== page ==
New Staffing Strategies Can Help Finance Leaders Address Business Challenges

Jay Thompson, Managing Director Business Performance Improvement
Melissa Shipman, Managing Vice President Managed Business Services, Robert Half

Keeping up with new technologies and new compliance obligations are two of the greatest pressures finance leaders face, according to the results of a recent Robert Half Management Resources survey. This is driving private companies to change the way they get work done so they can more effectively address these and other pressures. This includes adopting new staffing strategies, scaling their teams, and bringing in resources with specific, project-related skills when they need them. In short, the pressures are forcing finance leaders to rethink the traditional finance labor model.

Historically, finance and accounting teams worked harder and longer when workloads peaked, but they also sometimes sat around doing nothing when business got slow. It was hard for leaders to maintain optimum staffing — or even know what optimum staffing levels are — as demands changed. Then, when specialized needs arose, finance leaders relied on the skills of the people they had on hand. As new situations — new regulations, mergers or acquisitions, financial software implementations, expansion into new markets, and the like — required new skills, the people already on salary did their best and stretched themselves to fulfill new skill requirements.

While that approach may have worked in the past, its continued effectiveness is constrained by the increasing complexities of today’s marketplace. The traditional staffing models are giving way, partly due to greater worker mobility in an on-demand economy. This change is providing new opportunities for adaptable, entrepreneurial people to participate as members of a collaborative professional core, or to operate as free agents who apply their specialized skills to tasks and projects as needed. It is also providing finance leaders with the ability to change the skill mix or scale teams up or down to respond to changing business conditions. In essence, the trend is toward a flexible labor model that offers win-win opportunities for everyone.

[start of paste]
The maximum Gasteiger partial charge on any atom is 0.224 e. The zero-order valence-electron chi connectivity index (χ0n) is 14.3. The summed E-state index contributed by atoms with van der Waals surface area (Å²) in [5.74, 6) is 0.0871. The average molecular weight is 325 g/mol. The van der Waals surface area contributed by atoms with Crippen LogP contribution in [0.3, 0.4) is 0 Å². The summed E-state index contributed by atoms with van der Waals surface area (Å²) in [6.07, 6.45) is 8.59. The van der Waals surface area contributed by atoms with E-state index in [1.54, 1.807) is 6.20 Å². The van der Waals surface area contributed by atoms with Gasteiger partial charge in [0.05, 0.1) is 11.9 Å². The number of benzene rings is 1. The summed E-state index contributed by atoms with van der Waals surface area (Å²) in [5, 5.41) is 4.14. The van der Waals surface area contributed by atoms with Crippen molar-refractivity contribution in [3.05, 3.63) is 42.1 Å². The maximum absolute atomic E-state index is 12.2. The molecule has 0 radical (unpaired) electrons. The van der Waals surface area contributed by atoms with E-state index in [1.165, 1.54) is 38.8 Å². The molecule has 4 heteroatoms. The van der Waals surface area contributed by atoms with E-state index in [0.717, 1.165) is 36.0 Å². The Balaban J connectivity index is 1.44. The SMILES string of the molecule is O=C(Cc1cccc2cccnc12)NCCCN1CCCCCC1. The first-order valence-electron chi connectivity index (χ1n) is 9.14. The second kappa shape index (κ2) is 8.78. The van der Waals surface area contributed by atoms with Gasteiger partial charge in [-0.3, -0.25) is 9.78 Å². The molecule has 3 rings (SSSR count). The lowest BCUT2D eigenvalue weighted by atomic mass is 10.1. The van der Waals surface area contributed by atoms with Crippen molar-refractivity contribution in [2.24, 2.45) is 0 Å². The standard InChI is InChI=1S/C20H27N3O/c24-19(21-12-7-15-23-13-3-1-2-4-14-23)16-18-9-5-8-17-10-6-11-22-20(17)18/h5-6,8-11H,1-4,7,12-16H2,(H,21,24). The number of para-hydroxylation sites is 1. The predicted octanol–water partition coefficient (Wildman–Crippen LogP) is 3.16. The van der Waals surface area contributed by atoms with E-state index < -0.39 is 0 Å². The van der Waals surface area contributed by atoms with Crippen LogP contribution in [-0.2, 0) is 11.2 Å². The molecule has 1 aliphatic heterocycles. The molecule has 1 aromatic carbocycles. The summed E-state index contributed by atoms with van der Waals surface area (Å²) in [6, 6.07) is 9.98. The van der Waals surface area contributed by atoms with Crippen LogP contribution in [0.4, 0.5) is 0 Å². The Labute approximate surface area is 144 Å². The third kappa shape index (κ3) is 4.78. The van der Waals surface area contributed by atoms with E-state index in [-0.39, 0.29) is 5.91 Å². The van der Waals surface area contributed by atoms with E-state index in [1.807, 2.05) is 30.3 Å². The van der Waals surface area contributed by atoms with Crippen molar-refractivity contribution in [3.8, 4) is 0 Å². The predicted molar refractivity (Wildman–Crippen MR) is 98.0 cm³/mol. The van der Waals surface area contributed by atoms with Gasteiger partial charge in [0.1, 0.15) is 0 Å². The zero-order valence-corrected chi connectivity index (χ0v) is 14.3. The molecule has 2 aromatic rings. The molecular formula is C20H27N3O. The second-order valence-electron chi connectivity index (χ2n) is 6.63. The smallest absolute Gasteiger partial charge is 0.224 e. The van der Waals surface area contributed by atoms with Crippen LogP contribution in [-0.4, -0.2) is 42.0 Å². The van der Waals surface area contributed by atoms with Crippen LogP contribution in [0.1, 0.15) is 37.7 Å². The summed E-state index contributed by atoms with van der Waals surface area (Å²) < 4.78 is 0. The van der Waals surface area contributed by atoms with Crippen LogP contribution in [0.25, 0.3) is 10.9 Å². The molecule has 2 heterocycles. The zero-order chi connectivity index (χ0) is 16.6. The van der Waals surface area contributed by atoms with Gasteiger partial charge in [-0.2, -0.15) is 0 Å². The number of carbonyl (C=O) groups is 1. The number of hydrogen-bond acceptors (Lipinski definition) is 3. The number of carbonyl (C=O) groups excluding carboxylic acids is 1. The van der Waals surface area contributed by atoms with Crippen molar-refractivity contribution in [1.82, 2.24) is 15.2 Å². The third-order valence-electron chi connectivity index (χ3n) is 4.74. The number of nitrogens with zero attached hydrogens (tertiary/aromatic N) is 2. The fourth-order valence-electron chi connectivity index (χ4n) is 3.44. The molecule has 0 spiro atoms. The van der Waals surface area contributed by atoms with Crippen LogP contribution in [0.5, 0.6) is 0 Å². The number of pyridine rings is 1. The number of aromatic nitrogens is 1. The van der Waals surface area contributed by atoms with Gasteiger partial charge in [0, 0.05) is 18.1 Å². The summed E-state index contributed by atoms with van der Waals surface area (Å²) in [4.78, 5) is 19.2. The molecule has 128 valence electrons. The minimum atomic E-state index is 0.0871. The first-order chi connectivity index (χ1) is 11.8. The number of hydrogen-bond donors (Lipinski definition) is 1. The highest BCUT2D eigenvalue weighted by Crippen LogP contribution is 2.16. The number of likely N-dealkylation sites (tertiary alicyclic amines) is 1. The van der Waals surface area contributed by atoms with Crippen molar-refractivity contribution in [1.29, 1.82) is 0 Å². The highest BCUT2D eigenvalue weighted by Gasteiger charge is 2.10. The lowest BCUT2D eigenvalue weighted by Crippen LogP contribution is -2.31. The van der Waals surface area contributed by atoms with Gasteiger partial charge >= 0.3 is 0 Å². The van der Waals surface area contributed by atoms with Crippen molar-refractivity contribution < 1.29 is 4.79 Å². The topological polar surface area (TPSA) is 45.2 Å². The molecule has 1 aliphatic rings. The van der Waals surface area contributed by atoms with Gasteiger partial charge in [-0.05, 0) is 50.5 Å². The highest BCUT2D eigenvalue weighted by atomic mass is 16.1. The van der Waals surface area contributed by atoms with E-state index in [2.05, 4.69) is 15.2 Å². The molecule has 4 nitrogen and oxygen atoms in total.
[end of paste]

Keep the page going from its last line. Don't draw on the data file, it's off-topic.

Many private companies are discovering the shamrock organization model, first described by management author Charles Handy in 1989. Organizations adopting this model are enjoying greater flexibility and agility by using a blended team of various types of resources. The model helps leaders avoid over-hiring or unduly burdening employees. It also provides ready access to experts who can address particular short-term needs or tackle complex, unique and one-off situations.

The blended team consisting of salaried resources working side-by-side with contractual staff and specialized consultants not only reduces the burden and stress on the salaried team, but also facilitates skill transfer among resources and enables rapid revision to team composition as events demand. The specialized resources that become part of this flexible model can even spur digital transformation as often the skilled resources assisting with compliance efforts would be versed in the latest compliance technologies (robotic process automation and artificial intelligence among them). In today’s tight labor market, those resources are in high demand and may be difficult to hire and retain, or do so at a reasonable cost.

Working with a trusted external partner provides access to the specialized skills that are needed to address finance leaders’ challenges or open up the opportunities mentioned. That same partner can help manage the organizational changes associated with new technology implementations and compliance remediation efforts. Finance leaders will want to cultivate trusted external partners who can develop deep and nuanced knowledge of their organizations’ people, processes, technology and culture, and confer on staffing strategy. The ideal partner will have ready access to the three labor pools — professional core, contractual fringe and flexible labor force — to bring in the resources private companies need, when they need them.

If private companies are not properly equipped with the appropriate skill mix, then finance leaders’ two greatest pressures — keeping up with new technologies and new compliance obligations — have the potential to impose opportunity costs, disrupt operational functions and resources even beyond the finance department, and affect companies’ ability to adapt quickly to shifting business needs. A partner who comes to know a company’s operations inside and out, on the other hand, can help avoid this undesirable outcome, and provide strategic input, institutional expertise and continuity to deliver maximum value over the long term.

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